It was fitting that Didier Deschamps drew the first lottery ball for the 2019 Women’s World Cup, which placed France in Group A. He’s lifted the FIFA World Cup trophy for France on two occasions, as team captain in 1998 and as team manager of France’s men’s team in 2018. But what first felt poetic felt anything but by the time the rest of Group A had been fleshed out: He couldn’t have known it ahead of time, but Deschamps had doomed his beloved French to the dreaded group of death.
Joining the French in Group A are Norway and South Korea — each ranked in the FIFA top 15 — and Nigeria, three-time defending champion of the Africa Women Cup of Nations. According to our Soccer Power Index (SPI), the French are the second best team in the world at the moment,1 ranked behind tournament favorites the United States.
Host nations have never failed to advance to the knockout stages of the Women’s World Cup, and the French roster, led by creative midfielder Eugenie Le Sommer, will be full of class. The French will almost certainly make it out of the group stage and challenge for the hardware next summer. Our projections give them a 94.9 percent chance of advancing past the group stage, which is the second lowest number of any top team in a group. (Only Canada at 91.2 percent is lower.) Ballon d’Or winner Ada Hegerberg’s absence from the Norwegian team will make it less a threat to France’s chances of finishing at the top of the group — but playing in the group of death will ensure France’s path isn’t an easy one.
The hardest (and easiest) groups in the Women’s World Cup
Each team’s chance of advancing to the Round of 16 and each group’s average Soccer Power Index* rating
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Despite underperforming at the youth level, the U.S. still boasts the best senior-level women’s soccer team on the planet.2 The Americans have won the most World Cups (three), and they’ve played in the past two finals, but they’ve never repeated as champions.3 That could change this year, as they’ve been drawn into Group F with Sweden, Thailand and Chile. According to our SPI, it’s the second-easiest of the six groups. At 99.8 percent, the Americans have the highest chance of advancing to the Round of 16 of any of the 24 teams in the tournament.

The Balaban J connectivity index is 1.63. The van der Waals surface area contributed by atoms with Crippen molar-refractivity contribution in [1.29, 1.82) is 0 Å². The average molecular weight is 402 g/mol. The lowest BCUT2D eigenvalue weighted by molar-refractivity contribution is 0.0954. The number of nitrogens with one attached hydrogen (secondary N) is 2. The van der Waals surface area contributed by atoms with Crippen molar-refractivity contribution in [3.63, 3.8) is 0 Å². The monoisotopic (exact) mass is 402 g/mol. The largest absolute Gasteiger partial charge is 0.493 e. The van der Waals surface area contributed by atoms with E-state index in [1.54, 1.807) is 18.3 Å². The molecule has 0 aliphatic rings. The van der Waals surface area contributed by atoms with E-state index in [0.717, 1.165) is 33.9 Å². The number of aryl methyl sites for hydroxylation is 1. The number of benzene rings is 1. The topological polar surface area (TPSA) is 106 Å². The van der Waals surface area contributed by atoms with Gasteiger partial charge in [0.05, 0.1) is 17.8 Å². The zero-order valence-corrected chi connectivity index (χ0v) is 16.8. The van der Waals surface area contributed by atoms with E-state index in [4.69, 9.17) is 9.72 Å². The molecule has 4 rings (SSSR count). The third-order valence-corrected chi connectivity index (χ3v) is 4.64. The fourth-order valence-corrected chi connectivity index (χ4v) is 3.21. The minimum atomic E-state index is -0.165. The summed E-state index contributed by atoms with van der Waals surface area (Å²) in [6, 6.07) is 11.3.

The Swedes are always strong at the World Cup — they’ve finished in third place twice and were runners-up in 2003 — but the same cannot be said for the other two teams: Thailand didn’t advance out of the group stage in its first World Cup appearance at Canada 2015, and Chile is making its first ever World Cup appearance. If U.S. stars like captain Carli Lloyd, Alex Morgan and Megan Rapinoe bring their goal-scoring boots to France next summer, fledgling teams like Thailand and Chile will be in a world of trouble.
The weakest group in terms of average SPI is Group D, which contains England, Japan, Scotland and Argentina. England and Japan are two of the best teams in the tournament,4 but Scotland and Argentina5 are two of the weakest. SPI has them ranked as the third-worst and worst teams in the tournament, respectively.
That said, Group D still promises to be interesting: England will get the chance to avenge its semifinal loss to Japan at Canada 2015, and Scotland will get the chance to spoil the plans of its neighbors to the south. If the feelings of the England squad reflect those of its star winger Karen Carney, they won’t be looking forward to playing their rivals.
“I wouldn’t want them,” Carney told BBC Radio 5. “It’s good to have the rivalry, but you want to win the group. They’d have a lot of fans coming over, and the rivalry can be a leveler.”
The Scots better hope that’s true — the last time they played England in a major tournament, they lost 6-0. But even if they do get shellacked again, Scottish women will be able to say something Scottish men haven’t been able to say for two decades: They played at the World Cup.